The dog won't shut up

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(Page 2 of 4: Viewing entries 11 to 20)  
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All business no- play, I have a- job to do
Barked: Sat Jul 21, '12 9:34am PST 
We put her outside or another room with company because no the whole time they are over she barks and barks and barks. She barks way literally everything. Open fridge, walk by, baby toy goes off, cars, if fly goes by her head, phone ringing, opening or closing cubbard, running shower. There are many days that she barks so much and so loud she has made herself hoarse, she still barks through it but is a bit quieter and rapier. It is constant. There are many days I wish could regime her and just tell hubby she got out on me and is lost.

The Tinydog
Barked: Sat Jul 21, '12 10:39am PST 
I empathize. I am not a small dog person at all - I don't relish a tiny dog sitting on my lap, or their constant desire to be close, or their hair-trigger barking. Megatron is with me because she came with my fiancé.

For the barking, what really helped was a change of location, a citronella collar, and hardcore counterconditioning to her triggers. Obviously moving house is not an option for the vast majority of people, but getting the dog into a new environment where behaviour patterns hadn't yet been created helped hugely. We used a citronella collar because we simply could not have her barking in the apartment while we were out during the day (we had issues with the landlord, and didn't want to give him any ammunition to use against us). I'm not a fan of the collars, but if used together in conjunction with positive reinforcement and counterconditioning they can be effective. We shoved food into Mega's mouth every time she heard a strange noise, or the kids downstairs laughed, or a dog's collar jingled outside. She began expecting food each time she heard these things, and her barking decreased. She hasn't worn the collar for months now, and her behaviour has improved remarkably.

We upped her exercise so that if she wasn't out walking/playing she was sleeping. We fed her all her meals through training/conditioning exercises. We kept her so busy she didn't have much of a chance to bark.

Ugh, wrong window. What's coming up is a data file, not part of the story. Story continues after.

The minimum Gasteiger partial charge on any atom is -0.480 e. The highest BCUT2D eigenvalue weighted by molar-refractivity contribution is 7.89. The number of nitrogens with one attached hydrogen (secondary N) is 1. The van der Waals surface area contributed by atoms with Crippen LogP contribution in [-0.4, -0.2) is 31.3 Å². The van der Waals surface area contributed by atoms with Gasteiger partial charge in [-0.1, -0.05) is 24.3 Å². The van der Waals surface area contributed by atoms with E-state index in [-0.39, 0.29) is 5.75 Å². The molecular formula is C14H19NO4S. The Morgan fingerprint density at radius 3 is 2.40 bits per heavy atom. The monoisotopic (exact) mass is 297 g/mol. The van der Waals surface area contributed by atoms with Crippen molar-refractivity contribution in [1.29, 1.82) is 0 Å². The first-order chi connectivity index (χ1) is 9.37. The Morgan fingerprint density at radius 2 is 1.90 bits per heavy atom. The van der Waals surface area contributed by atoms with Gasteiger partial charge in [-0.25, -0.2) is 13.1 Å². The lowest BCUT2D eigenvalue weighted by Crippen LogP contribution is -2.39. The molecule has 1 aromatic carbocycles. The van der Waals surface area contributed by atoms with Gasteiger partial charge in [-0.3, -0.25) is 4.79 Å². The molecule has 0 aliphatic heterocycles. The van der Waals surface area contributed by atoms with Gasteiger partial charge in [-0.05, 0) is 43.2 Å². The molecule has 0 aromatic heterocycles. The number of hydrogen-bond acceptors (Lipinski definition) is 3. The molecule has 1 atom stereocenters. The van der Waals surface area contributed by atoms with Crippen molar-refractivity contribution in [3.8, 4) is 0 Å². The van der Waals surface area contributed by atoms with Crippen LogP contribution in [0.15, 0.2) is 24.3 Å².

Basically to address barking you can't be half-assed about it since it's such an intrinsically rewarding behaviour for so many dogs. Within a month or so Mega fell out of the habit of barking at everything, and life has been MUCH quieter ever since. But if we bring her back to my fiancé's parents' house her barking escalates to near her old levels since the environment plays such a heavy roll in creating and patterning behaviours.

For the relationship issues, I would try to find something that you and the dog can do together one on one. I started taking Megatron to training classes and I've recently started her in agility (where she's doing better than I expected). I take her out to trials to observe, and all around the city. I admit, I still don't really "get" tiny dogs, but Mega has come a long way - to a point where she's well behaved and easy to live with.

Instilling fear- is cowardice; be- brave!
Barked: Sat Jul 21, '12 2:54pm PST 
Megatron has given you many good ideas, as have others who've answered.

Telling a dog "No" when they're barking MAY work for some, but I've never met a dog who "shut up" immediately after being told "No" so I don't recommend it at all. Besides that, they don't really KNOW you're talking to them. Many of them actually think you're barking WITH them, hence why they continue. Some even develop a "habit" of continuing to growl/huff/chatter afterward - as you said, like they're talking back. In conclusion, it just... doesn't really work in this case.

With Poppy, we've worked on counterconditioning, and working on his triggers - that is, what makes him bark. Poppy, like your small dog, barks at EVERYTHING. So we've had a lot to work on, but life is definitely easier.

For the doors, we basically brought Poppy to the backdoor(this was one of his triggers), opened it, and while it was being opened, clicked and treated(or you can just say "Yes" and treat, or just treat). You'll DEFINITELY be doing this kind of training, so I highly recommend you measure out treats, and then take that from her meals. For example, if I were to, say, use an entire chicken breast for Poppy, that's an entire day's worth of food for him, separated throughout the day. So he would basically get no "mealtime" that day - which is okay, because he had all the food he needed during training. Get it? This is to make sure they don't get fat.